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J Adolesc. 2005 Jun;28(3):381-95.

The association between bullying behaviour, arousal levels and behaviour problems.

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1
Department of Psychology, University of Hertfordshire, UK. s.n.woods@herts.ac.uk

Abstract

Research into bullying behaviour has identified two main categories of bullying behaviour, direct bullying and relational bullying, within which different profiles are evident, namely 'pure' bullies, 'pure' victims, bully/victims and neutral children. The current study examined the relationship between direct and relational bullying profiles, arousal levels, and behaviour problems. 242 (males: 121, females: 121) Secondary school pupils (mean age 13.5 years) completed three questionnaires; the Arousal Predisposition Scale (APS) (Behav. Res. Therapy 26 (1988) 415); the School Relationships Questionnaire (SRQ) (detailed in J. Child Psychol. Psychiatry 41(8) (2000) 989; Br. J. Psychol. 92 (2001) 673); the Strengths and Difficulties Questionnaire (SDQ) (J. Child Psychol. Psychiatry 38(5) (1997) 581). Results revealed that the bully/victim profile for direct and relational bullying had the highest levels of arousal compared to other bullying profiles. Conversely, direct 'pure' bullies had low levels of arousal. Clinical behaviour problems as measured by the SDQ were associated with high levels of arousal. Clinically low arousal was not related to either bullying profiles, or behaviour problems. These findings were largely consistent with the arousal theory of behaviour (Crime and personality, 1964), which indicates that arousal levels are differentially associated with distinct behaviour patterns. The results provide implications for bullying intervention strategies, and methods to manage the school environment in relation to arousal levels.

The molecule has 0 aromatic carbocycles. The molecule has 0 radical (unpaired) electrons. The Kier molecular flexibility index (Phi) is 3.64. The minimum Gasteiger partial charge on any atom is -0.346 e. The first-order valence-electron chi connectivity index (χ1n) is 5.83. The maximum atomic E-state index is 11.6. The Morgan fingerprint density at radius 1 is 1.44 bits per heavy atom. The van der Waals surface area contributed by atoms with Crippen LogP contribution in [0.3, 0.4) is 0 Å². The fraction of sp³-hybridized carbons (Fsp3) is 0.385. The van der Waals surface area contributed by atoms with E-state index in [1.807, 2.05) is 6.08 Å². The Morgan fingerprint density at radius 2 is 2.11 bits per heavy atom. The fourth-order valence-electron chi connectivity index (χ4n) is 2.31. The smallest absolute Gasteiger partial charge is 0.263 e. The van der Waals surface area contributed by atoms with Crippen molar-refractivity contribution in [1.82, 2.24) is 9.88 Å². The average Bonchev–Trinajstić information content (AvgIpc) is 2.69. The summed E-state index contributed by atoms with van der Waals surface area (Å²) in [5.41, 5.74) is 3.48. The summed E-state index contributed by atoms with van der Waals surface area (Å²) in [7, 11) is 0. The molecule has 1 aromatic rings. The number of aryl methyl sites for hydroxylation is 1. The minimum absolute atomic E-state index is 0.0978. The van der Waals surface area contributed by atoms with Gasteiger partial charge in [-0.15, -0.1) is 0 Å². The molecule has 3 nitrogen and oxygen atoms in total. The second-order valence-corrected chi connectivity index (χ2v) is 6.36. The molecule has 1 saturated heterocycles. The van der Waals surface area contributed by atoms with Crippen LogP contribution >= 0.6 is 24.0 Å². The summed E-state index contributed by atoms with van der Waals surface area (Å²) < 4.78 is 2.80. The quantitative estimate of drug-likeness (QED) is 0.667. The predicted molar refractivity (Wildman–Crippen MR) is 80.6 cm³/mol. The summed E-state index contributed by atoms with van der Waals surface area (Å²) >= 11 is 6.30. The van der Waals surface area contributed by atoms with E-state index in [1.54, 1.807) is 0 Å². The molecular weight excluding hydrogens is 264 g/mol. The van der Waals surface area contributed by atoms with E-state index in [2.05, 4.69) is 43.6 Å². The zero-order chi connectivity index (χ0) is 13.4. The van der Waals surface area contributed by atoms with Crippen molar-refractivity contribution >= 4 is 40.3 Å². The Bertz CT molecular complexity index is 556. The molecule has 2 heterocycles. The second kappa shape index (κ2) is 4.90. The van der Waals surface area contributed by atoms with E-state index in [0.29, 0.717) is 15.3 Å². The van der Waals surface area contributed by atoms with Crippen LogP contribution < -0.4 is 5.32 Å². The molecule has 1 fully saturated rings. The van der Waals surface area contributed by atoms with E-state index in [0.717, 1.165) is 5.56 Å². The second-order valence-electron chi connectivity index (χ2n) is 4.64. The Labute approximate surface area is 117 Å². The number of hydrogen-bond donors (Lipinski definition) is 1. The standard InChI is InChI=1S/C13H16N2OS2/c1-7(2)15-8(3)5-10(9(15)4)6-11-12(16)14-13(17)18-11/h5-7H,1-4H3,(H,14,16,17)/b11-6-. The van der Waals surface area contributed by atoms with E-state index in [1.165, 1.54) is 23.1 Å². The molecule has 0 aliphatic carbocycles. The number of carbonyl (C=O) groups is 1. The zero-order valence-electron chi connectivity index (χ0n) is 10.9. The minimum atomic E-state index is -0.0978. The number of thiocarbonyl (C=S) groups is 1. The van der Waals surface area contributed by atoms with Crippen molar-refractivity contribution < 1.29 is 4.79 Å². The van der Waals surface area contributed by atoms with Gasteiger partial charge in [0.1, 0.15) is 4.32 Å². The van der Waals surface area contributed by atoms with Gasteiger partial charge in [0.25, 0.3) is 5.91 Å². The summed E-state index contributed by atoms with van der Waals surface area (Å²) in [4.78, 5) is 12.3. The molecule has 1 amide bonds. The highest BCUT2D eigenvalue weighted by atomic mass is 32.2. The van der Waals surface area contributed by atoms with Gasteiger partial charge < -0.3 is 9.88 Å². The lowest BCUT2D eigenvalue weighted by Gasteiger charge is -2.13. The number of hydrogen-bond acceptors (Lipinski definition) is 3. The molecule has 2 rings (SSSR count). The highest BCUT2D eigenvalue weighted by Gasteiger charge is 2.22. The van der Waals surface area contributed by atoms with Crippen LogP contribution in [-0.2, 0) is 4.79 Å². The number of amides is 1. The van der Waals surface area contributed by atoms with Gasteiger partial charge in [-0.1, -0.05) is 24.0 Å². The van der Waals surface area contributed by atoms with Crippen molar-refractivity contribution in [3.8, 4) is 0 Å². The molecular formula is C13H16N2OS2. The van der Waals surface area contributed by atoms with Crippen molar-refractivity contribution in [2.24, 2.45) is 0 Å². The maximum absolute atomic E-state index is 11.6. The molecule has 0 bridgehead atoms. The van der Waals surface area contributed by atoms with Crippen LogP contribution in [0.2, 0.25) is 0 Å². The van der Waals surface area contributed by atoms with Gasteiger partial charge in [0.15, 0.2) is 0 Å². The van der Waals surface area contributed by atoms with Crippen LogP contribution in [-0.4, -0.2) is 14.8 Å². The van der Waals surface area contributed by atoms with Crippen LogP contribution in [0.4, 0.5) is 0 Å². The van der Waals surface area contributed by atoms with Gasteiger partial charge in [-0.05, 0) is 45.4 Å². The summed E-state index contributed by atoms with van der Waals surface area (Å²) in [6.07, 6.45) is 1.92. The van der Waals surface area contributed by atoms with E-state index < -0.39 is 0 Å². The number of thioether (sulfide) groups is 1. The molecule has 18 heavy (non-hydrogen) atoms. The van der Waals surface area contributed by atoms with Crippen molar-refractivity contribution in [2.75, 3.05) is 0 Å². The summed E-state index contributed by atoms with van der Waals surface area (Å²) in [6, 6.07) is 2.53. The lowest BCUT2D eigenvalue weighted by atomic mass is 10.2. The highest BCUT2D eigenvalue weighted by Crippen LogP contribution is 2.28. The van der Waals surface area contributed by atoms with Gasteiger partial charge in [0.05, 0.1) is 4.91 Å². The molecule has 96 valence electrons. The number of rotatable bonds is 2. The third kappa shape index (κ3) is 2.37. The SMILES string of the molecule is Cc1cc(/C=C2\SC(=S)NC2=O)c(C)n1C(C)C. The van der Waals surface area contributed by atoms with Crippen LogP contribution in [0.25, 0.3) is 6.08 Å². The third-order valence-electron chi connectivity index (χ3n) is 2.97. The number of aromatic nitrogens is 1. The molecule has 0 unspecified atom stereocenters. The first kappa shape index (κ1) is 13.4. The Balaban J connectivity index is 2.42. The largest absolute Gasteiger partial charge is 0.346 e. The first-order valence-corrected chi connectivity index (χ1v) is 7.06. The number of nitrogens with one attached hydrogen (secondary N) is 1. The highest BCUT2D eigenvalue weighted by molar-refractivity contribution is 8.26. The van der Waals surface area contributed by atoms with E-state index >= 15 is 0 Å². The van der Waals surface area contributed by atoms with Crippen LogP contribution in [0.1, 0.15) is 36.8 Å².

[Indexed for MEDLINE]

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